County Board Views Jail Consolidation Plan, And Worries About The Cost
An updated proposal for county jail consolidation was brought before the full Champaign County Board for the first time Thursday night. Now county board members must decide how to deal with both a pressing need --- and a daunting price tag.
The plan, from Reifsteck Reid, the firm of Champaign architect Charles Reifsteck, is an update of a previous plan presented to the county board in 2015. As outlined by Reifsteck at Thursday night’s meeting, the plan calls for closing the rundown jail and sheriff’s office built in the 1980’s in downtown Urbana. The 1990’s satellite jail in east Urbana would renovated and expanded to replace the downtown jail’s capacity and the sheriff’s offices. In addition, its design would allow flexibility in separating inmate populations and providing space for inmate visitations and programs.
County board members are trying to come to grips with its cost: $47 million (compared to $32 million for the 2015 jail plan) to close the rundown jail and sheriff’s office in downtown Urbana, and enlarge and modernize the newer satellite jail. The rebuilt jail’s capacity would be 283 inmates, twelve less than the two present jails.
But the project’s estimated cost is a major sticking point: $47 million. Reifsteck told the county board that as an estimate, the actual construction cost could range from $42 to $52 million.
“I don’t believe there’s support for a $47 million project by either party,” said Urbana Democrat Steve Summers, vice-chair of the county board’s Facilities Committee. “There’s simply not the backing for that at this time,” he added, saying that the initial agenda that had his committee recommending a vote to endorse the plan was “radically incorrect. We’re simply not at that point.”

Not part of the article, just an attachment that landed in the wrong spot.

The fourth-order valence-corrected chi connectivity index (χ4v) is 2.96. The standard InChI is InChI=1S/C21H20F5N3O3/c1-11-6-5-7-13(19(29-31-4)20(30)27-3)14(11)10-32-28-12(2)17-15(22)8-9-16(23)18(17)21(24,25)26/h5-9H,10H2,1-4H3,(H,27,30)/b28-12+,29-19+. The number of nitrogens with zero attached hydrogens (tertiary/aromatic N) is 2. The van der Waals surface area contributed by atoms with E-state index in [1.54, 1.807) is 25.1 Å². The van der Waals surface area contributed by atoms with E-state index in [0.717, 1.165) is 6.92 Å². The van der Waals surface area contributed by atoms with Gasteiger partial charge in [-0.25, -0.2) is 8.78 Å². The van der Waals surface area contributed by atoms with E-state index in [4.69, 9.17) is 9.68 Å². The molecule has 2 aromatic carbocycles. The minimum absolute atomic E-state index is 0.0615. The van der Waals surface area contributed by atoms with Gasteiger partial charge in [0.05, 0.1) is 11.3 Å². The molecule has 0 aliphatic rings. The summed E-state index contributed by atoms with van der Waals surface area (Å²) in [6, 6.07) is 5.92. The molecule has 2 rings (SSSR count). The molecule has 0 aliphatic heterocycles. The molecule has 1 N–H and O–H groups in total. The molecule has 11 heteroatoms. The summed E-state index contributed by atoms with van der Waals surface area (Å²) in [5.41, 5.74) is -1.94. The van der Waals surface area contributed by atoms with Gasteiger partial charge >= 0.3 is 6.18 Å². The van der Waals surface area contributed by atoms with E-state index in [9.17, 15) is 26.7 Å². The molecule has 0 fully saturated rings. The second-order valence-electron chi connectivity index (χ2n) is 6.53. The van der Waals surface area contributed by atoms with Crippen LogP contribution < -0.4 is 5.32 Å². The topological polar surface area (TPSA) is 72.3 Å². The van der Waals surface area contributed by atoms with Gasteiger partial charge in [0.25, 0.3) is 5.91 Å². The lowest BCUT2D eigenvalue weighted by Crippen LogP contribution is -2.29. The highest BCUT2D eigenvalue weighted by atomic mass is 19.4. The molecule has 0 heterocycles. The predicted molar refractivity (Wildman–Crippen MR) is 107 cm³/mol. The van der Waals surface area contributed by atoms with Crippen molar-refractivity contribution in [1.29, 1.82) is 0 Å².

But Champaign Republican Jim McGuire warned of the dangers of waiting too long to act on the county jail. He noted that if the downtown jail deteriorates further, a judge could order it closed, and the county would have to pay other counties to hold some of its inmates --- on top of the cost of jail construction.
“We can’t continue to wait for the downtown jail to collapse around our ears,” said McGuire. “I think we need to move forward and get this accomplished.”
Besides their own discussion, the county board heard comments on the jail plan from seven members of the public, all of whom opposed it.
Those seven included James Kilgore, a local advocate for alternatives to prison.
Kilgore dismissed the jail plan’s proposals for more facilities were inmate could receive mental health care, take classes, and meet with family and attorneys.
“The starting point should not be, how do we make people more comfortable in the jail, how do we make jail more efficient,” said Kilgore, who noted his own past years in incarceration. The starting point should be, how do we keep people out of jail.”
Kilgore and other jail plan opponents said that the need for prisons could be sharply reduced by programs and policies addressing homelessness, mental health, prohibitively high bail and racial disparities in sentencing.
Champaign County Sheriff Dustin Heuerman voiced his support for the plan before the county board. While agreeing with the need for more preventive programs and reforms, he argued that the county still had an immediate need for an upgraded jail.
“I also have people who have pulled the trigger out in our community, who are shooting at other people, who are violently sexually assaulting others in our community that don’t need to be out running around,” said Heuerman.
County Executive Darlene Kloeppel says past county boards have talked about upgrading the jail, but that previous discussions had “floundered” due to concerns over money or other county priorities. She expects jail consolidation to show up on the agenda at future county board or facilities committee meetings, or at a special study session that would be called by County Board Chairman Giraldo Rosales. But Kloeppel says nothing is scheduled yet.